A second red flag was raised by the official email address of the Principal Investigator (PI), Curt Hendrix - rather than a university or a company, his address is a personal email account. Very strange. So what is the study going to do? From the NIH website, we find that
The overall goal ... is to formulate and conduct initial feasibility tests of a medical food cocktail composed of standardized herbal extracts, vitamins, and minerals that are demonstrated in the basic science and clinical medical literature to impact the biochemical and pathophysiological processes involved in Alzheimer's Disease. The first Specific Aim will be to formulate and standardize the cocktail, which will include extracts of tumeric, green tea, black pepper and vitamins and other nutritive ingredients.Once they formulate this cocktail, they'll test it on mice. What? Tumeric, green tea, black pepper, and vitamins will cure Alzheimer's? That would be great if it were true, but there's no evidence to support it. (And if it were true, we'd have sub-populations of humans that had very low Alzheimer's rates, since these are common components of many people's diets.)
So who is the company that NCCAM has given this award to? It's Akeso Health Sciences, LLC, in Westlake Village, California. I've never heard of them, so I did some quick checking. It only took a few minutes to find that Akeso is another name (or a front) for a company called Migrelief that sells vitamin supplements: http://www.migrelief.com. ("Migraine relief," get it?) They used to call themselves MigraHealth, and they sell vitamin supplements that they claim help cure migraines.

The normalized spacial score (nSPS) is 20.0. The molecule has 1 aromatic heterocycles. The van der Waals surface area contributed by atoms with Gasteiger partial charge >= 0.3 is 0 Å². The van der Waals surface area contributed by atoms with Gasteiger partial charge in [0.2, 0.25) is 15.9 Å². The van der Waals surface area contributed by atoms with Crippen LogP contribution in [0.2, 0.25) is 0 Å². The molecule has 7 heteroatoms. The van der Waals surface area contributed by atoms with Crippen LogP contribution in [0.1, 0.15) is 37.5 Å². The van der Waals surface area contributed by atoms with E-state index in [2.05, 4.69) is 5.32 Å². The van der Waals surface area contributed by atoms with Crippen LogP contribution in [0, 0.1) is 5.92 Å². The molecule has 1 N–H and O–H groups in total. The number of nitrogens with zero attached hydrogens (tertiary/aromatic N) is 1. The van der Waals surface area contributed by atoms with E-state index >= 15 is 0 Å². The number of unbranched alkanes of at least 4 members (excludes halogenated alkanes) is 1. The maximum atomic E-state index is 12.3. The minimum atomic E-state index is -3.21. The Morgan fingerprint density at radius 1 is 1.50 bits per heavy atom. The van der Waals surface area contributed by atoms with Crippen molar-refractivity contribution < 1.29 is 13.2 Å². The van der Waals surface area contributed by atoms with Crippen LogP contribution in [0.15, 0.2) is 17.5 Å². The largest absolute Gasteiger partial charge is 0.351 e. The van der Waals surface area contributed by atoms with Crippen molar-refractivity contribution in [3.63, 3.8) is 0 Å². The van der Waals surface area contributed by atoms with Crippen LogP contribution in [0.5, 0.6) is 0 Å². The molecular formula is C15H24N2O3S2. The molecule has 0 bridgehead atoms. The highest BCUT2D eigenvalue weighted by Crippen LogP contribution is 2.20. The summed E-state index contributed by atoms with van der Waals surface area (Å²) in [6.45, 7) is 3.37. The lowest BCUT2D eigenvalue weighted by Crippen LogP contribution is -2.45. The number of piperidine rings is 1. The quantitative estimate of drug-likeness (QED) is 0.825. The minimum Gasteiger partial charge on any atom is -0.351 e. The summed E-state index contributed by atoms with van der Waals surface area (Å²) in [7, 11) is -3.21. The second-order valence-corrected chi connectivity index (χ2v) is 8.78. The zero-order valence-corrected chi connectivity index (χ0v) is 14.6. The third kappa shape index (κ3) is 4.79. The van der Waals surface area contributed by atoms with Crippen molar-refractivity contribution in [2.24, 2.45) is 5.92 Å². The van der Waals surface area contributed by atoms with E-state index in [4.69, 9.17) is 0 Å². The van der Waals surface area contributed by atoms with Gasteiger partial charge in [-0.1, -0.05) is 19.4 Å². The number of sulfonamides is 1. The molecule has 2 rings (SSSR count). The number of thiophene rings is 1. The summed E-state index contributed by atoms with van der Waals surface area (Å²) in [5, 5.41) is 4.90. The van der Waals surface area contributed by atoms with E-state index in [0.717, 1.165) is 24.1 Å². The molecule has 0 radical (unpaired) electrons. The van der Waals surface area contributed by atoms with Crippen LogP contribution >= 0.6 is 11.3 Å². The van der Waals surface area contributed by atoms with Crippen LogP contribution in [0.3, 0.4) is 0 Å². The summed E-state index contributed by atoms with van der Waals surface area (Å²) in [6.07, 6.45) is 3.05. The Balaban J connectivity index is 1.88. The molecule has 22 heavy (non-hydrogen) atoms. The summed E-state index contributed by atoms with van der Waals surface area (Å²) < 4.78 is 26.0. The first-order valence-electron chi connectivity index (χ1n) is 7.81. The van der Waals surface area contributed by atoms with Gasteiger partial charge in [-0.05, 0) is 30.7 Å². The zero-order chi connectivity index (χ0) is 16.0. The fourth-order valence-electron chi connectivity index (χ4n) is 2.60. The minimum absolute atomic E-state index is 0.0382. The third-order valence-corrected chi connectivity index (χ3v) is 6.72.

Akeso Health Sciences is also quoted in a testimonial on a website called The SBIR Coach, a company that helps other companies win NIH grants. Their motto - prominently posted at the top of their website - is "We know this game." That's right, they teach companies how to play the "game" and win small business grants (called SBIRs) from the federal government. So we have one scammer (SBIR Coach) helping out another (Migrelief, also known as Akeso Health Sciences) to get funding from NIH.
How can a purveyor of vitamins for migraines re-brand themselves and get NIH money? That's what happened here: Migrelief used their alter ego, Akeso Health Sciences (sounds like they do science, right?) and wrote a proposal to NCCAM. Because NCCAM has far lower standards than the rest of NIH, and because their mission includes the promotion of pseudoscience, they funded this ridiculous proposal. What a colossal waste of funds. And I can imagine that Migrelief will soon be selling their supplements to Alzheimer's patients, offering them false hope of a cure so they can make a fast buck.
NCCAM should be closed down. Any scientific proposal worthy of funding should have to go through one of the legitimate NIH institutes. And while we're at it, we should shut down the SBIR program too; that'll have to be the subject of a future blog.